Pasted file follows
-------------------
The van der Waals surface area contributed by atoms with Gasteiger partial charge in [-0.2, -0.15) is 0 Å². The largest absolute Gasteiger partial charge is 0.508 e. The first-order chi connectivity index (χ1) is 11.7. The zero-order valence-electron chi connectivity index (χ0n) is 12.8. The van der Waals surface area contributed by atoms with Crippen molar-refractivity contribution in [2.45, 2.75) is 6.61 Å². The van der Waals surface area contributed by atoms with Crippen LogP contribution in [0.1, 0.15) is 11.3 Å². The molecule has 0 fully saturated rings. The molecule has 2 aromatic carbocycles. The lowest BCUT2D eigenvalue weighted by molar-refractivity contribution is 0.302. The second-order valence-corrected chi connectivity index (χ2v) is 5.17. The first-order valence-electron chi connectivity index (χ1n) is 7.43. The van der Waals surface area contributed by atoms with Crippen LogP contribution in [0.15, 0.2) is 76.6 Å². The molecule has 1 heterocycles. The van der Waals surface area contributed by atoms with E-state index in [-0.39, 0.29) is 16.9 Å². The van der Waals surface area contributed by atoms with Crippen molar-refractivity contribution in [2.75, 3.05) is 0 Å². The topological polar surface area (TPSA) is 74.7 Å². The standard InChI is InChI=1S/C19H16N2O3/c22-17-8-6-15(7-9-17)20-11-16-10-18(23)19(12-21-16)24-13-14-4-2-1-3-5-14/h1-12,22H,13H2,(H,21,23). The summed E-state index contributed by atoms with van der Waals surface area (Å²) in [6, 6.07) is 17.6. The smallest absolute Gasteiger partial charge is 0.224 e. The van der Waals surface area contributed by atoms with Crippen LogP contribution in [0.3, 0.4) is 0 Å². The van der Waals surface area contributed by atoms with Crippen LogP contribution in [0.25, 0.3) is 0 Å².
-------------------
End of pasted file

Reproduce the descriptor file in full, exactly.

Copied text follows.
The van der Waals surface area contributed by atoms with Gasteiger partial charge in [-0.2, -0.15) is 0 Å². The largest absolute Gasteiger partial charge is 0.508 e. The first-order chi connectivity index (χ1) is 11.7. The zero-order valence-electron chi connectivity index (χ0n) is 12.8. The van der Waals surface area contributed by atoms with Crippen molar-refractivity contribution in [2.45, 2.75) is 6.61 Å². The van der Waals surface area contributed by atoms with Crippen LogP contribution in [0.1, 0.15) is 11.3 Å². The molecule has 0 fully saturated rings. The molecule has 2 aromatic carbocycles. The lowest BCUT2D eigenvalue weighted by molar-refractivity contribution is 0.302. The second-order valence-corrected chi connectivity index (χ2v) is 5.17. The first-order valence-electron chi connectivity index (χ1n) is 7.43. The van der Waals surface area contributed by atoms with Crippen LogP contribution in [0.15, 0.2) is 76.6 Å². The molecule has 1 heterocycles. The van der Waals surface area contributed by atoms with E-state index in [-0.39, 0.29) is 16.9 Å². The van der Waals surface area contributed by atoms with Crippen molar-refractivity contribution in [2.75, 3.05) is 0 Å². The topological polar surface area (TPSA) is 74.7 Å². The standard InChI is InChI=1S/C19H16N2O3/c22-17-8-6-15(7-9-17)20-11-16-10-18(23)19(12-21-16)24-13-14-4-2-1-3-5-14/h1-12,22H,13H2,(H,21,23). The summed E-state index contributed by atoms with van der Waals surface area (Å²) in [6, 6.07) is 17.6. The smallest absolute Gasteiger partial charge is 0.224 e. The van der Waals surface area contributed by atoms with Crippen LogP contribution in [0.3, 0.4) is 0 Å². The van der Waals surface area contributed by atoms with Crippen LogP contribution in [0.25, 0.3) is 0 Å².